The AV Board of Trade recently made its annual legislative trip to our nation’s capitol, the 57th annual trip to be exact, since their first visit as the AV Progress Association.
As always, appointments are made around topics included in the white papers that are compiled throughout the year. Committee chairs in transportation, environment, healthcare and aerospace all contribute to the pages of talking points hand delivered, and now also e-mailed, to each appointment.
Some wonder why our delegation travels each year to our nation’s capitol when we could catch up with our elected officials in our district. This has been my 5th or 6th trip with the AV Board of Trade in different capacities and I see a tremendous value in these legislative trips. We focus on something “they don’t already know.” Rather than “preaching to the choir” about items that they are also working on, we inform them about pressing news “hot off the presses”.
That old cliché of “the squeaky wheel gets the grease” really applies. We have to be vocal about our needs and wants. Each member of our annual delegation carries a copy of our white papers that they have read and know inside and out. We make appointments with both Congressmen Howard “Buck” McKeon and Kevin McCarthy, as well as Sen. Diane Feinstein, the FAA and our contractors. Depending upon time, we try to stop by and exchange information with Northrop Grumman, Lockheed Martin, Boeing and NASA as well as catching up with the Aerospace Industries Association and the American Institute of Aeronautics and Astronautics.
One of our top priorities each year is Edwards Air Force Base and protecting its airspace from encroachment. Not everyone that we meet during our legislative trips knows where the Antelope Valley is, but they know where Edwards Air Force Base is. This trip reminded me once again of how fortunate we are to have Edwards Air Force Base a part of our community, and our national security.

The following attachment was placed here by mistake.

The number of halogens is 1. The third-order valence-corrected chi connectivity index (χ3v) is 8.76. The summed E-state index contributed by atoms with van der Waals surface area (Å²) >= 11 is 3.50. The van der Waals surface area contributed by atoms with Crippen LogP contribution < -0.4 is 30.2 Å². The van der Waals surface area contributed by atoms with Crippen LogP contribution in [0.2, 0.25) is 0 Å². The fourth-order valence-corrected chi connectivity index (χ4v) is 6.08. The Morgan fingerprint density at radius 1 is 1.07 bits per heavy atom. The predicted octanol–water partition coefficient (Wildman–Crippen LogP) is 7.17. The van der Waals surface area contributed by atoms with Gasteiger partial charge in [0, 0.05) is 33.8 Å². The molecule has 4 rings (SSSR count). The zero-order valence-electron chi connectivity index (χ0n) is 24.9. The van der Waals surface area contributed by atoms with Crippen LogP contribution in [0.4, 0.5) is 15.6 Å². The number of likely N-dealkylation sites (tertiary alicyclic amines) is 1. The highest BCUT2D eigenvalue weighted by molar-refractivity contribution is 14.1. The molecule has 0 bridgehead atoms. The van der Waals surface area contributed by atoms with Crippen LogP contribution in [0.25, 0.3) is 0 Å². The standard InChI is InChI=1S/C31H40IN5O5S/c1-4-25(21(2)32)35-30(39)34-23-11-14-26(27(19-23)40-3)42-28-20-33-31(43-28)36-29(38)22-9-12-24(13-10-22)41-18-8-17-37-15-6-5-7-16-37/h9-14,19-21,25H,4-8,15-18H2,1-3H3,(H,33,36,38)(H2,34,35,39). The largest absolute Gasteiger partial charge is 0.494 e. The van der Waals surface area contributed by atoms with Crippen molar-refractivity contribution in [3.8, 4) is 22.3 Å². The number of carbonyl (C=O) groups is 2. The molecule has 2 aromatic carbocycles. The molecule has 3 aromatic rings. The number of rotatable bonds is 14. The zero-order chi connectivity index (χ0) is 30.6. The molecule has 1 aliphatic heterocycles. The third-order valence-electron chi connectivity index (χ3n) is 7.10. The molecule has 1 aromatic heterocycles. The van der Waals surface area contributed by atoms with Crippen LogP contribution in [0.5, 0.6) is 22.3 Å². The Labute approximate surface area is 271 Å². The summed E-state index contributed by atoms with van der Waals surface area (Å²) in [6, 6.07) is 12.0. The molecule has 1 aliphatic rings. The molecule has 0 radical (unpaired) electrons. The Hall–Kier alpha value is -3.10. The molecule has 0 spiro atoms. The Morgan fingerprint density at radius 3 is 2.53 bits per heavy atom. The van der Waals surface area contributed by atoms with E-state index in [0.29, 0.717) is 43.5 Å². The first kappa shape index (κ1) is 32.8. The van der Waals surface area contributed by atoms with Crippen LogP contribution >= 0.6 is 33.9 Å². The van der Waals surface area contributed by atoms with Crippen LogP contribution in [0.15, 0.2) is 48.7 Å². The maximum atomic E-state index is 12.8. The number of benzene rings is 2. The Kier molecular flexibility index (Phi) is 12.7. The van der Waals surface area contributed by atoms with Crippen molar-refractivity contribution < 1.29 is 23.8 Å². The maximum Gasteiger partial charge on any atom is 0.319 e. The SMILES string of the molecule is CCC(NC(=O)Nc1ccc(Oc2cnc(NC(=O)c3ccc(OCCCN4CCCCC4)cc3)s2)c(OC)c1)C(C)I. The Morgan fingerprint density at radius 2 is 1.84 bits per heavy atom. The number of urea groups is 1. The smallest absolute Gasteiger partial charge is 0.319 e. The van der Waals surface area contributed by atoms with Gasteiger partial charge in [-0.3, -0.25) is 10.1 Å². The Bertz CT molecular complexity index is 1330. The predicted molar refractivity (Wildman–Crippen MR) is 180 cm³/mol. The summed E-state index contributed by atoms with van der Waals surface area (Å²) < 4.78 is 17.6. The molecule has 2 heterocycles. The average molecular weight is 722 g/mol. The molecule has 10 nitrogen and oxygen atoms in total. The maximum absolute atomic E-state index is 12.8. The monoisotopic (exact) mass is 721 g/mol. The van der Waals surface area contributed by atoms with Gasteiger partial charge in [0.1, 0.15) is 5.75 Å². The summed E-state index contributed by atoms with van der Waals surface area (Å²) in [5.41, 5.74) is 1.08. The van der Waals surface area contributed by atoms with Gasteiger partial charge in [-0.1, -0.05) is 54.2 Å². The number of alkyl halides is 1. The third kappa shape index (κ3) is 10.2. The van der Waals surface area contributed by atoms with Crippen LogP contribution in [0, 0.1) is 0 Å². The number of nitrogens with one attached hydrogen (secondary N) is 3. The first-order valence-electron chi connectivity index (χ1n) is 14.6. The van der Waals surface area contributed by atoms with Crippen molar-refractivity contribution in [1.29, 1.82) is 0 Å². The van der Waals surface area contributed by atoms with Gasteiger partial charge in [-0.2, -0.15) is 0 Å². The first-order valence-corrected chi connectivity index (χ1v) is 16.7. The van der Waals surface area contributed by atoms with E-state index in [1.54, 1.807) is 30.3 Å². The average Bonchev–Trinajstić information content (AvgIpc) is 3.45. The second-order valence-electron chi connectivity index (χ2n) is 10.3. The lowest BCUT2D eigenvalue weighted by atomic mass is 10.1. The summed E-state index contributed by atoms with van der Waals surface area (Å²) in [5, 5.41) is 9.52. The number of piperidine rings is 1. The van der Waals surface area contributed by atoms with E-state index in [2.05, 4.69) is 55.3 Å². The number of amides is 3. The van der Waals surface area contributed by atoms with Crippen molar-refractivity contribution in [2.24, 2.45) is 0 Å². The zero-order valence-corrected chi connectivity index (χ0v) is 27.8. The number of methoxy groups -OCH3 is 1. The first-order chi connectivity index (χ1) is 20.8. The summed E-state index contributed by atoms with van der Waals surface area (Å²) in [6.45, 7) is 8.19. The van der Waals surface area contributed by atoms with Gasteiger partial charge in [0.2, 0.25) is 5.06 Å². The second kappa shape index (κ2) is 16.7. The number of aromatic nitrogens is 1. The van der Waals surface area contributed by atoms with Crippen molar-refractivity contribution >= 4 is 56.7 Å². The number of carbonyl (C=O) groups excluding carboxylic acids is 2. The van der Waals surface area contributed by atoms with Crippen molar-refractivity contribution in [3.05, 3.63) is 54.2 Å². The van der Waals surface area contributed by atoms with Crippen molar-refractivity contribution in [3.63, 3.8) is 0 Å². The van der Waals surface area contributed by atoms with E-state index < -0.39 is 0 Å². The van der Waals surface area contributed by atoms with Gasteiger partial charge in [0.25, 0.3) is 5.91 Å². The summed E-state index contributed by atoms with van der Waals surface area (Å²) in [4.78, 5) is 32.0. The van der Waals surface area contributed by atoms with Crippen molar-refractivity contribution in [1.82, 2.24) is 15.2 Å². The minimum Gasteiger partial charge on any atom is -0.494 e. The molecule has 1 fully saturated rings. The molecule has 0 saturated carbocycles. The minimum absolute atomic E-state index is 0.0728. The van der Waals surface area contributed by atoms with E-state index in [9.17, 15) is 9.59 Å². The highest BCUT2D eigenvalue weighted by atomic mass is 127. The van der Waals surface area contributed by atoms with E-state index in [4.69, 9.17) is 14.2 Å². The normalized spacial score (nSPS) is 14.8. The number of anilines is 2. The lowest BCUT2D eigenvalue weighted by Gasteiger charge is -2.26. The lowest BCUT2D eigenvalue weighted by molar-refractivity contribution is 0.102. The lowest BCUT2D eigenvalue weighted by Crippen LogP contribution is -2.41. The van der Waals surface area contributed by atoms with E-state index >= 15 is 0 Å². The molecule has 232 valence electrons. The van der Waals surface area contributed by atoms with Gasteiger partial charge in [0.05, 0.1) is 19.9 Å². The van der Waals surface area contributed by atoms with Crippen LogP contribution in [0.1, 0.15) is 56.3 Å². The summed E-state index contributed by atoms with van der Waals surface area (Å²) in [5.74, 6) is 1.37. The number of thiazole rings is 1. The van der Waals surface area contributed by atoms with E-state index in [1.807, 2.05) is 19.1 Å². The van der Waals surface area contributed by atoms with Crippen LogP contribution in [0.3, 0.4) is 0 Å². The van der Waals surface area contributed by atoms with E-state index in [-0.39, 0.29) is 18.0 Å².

Due to the Air Force Materiel Command reorganization, we also planned this trip to collaborate once again with our friends at the Arnold Community Council who represent Arnold Engineering Development Center [Arnold Air Force Base, Tenn.] “AEDC is a one-stop center for ground development test.” They are working diligently “in establishing a Congressional Range & Testing Center Caucus.” We also caught up with a delegation from Eglin Air Force Base, Fla., also a part of AFMC and the Air Force Test Center [headquartered at Edwards].
We also met with Katie Wheeler Mathews, deputy director, in Governor Jerry Brown’s office and briefed her on our region. She indicated Brown’s passion for transportation. We reminded her of our “inland port” as well as our space port. We will take this direction for our trip to Sacramento in May. We invited the governor to our valley, offering a VIP red carpet tour of all we have to offer, highlighting transportation.
Our delegation made a stop at Edison International and discussed renewables and the capacity of the current system to support new green generation projects with Polly Gault, executive vice president.
Another stop was at Boeing with an update from Al Hoffman, site manager for Edwards AFB and NASA Dryden Flight Research Center, on the current challenges facing the workforce at Edwards AFB and Air Force Plant 42. We received an update on the Phantom Eye and the KC-46 Tanker, the F-15SA (Saudi Arabia) and the Navy P-8A Poseidon aircraft.
Wherever we went, we discussed the importance, and the mission of the control tower at Plant 42 just receiving word that it was on a FAA list of possible closures. We also discussed the possible UAV corridor (or air route which is the FAA term) between Air Force Plant 42 and Edwards Air Force Base/NASA Dryden Flight Research Center and the current challenges of building, assembly, test and disassembly to transport to Edwards AFB or other test areas to access R2508 air space.
“As always, we received a warm welcome from our local congressional representatives, House Armed Services Chairman Buck McKeon and House Majority Whip Kevin McCarty,” said Drew Mercy, AV Board of Trade president. “Both of them were eager to step in on behalf of the Antelope Valley, working together to develop a strategy to keep those towers open.”
“Sitting down with the FAA officials themselves, I was relieved to learn that at that time no final decision had been made, so I sought to convince them how important these towers were for jobs, public safety and national security,” Mercy continued. “The idea of shutting down the FAA’s control tower at Plant 42 was perhaps the most ludicrous. When considering the small cost of the tower’s operations against the services it provides to the Air Force and defense contractors, it just didn’t make sense, and fortunately the FAA came to the same conclusion when they announced later that Plant 42’s tower would be spared.”
It is this kind of proactive approach this business advocacy non-profit has initiated since its inception which receives attention and get results.